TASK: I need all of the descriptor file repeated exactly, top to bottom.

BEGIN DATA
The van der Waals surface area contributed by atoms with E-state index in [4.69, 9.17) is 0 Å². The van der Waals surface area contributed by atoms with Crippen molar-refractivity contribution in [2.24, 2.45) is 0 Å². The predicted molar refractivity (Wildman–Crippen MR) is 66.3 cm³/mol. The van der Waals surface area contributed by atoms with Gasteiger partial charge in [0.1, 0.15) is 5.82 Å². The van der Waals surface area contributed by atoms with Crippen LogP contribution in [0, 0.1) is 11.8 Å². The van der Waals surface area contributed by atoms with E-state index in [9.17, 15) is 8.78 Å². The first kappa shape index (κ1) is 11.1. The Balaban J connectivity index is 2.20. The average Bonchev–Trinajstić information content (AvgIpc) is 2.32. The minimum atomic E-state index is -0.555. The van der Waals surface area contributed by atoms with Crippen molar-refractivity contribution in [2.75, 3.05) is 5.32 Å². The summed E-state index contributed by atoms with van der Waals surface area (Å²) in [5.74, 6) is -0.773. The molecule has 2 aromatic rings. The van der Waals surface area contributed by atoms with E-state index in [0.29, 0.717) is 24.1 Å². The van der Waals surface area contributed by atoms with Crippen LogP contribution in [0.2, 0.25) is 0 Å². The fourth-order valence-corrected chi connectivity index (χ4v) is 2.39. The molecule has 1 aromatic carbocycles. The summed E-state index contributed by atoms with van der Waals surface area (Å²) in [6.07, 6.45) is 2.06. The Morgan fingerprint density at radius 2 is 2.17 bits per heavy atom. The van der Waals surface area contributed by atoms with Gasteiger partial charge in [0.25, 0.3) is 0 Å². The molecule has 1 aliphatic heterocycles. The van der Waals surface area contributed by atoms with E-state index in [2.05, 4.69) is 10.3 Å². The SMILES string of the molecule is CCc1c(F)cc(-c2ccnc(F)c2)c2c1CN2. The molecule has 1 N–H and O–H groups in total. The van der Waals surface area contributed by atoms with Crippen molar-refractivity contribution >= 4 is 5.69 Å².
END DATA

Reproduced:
The van der Waals surface area contributed by atoms with E-state index in [4.69, 9.17) is 0 Å². The van der Waals surface area contributed by atoms with Crippen molar-refractivity contribution in [2.24, 2.45) is 0 Å². The predicted molar refractivity (Wildman–Crippen MR) is 66.3 cm³/mol. The van der Waals surface area contributed by atoms with Gasteiger partial charge in [0.1, 0.15) is 5.82 Å². The van der Waals surface area contributed by atoms with Crippen LogP contribution in [0, 0.1) is 11.8 Å². The van der Waals surface area contributed by atoms with E-state index in [9.17, 15) is 8.78 Å². The first kappa shape index (κ1) is 11.1. The Balaban J connectivity index is 2.20. The average Bonchev–Trinajstić information content (AvgIpc) is 2.32. The minimum atomic E-state index is -0.555. The van der Waals surface area contributed by atoms with Crippen molar-refractivity contribution in [2.75, 3.05) is 5.32 Å². The summed E-state index contributed by atoms with van der Waals surface area (Å²) in [5.74, 6) is -0.773. The molecule has 2 aromatic rings. The van der Waals surface area contributed by atoms with E-state index in [0.29, 0.717) is 24.1 Å². The van der Waals surface area contributed by atoms with Crippen LogP contribution in [0.2, 0.25) is 0 Å². The fourth-order valence-corrected chi connectivity index (χ4v) is 2.39. The molecule has 1 aromatic carbocycles. The summed E-state index contributed by atoms with van der Waals surface area (Å²) in [6.07, 6.45) is 2.06. The Morgan fingerprint density at radius 2 is 2.17 bits per heavy atom. The van der Waals surface area contributed by atoms with Gasteiger partial charge in [0.25, 0.3) is 0 Å². The molecule has 1 aliphatic heterocycles. The van der Waals surface area contributed by atoms with E-state index in [2.05, 4.69) is 10.3 Å². The SMILES string of the molecule is CCc1c(F)cc(-c2ccnc(F)c2)c2c1CN2. The molecule has 1 N–H and O–H groups in total. The van der Waals surface area contributed by atoms with Crippen molar-refractivity contribution >= 4 is 5.69 Å².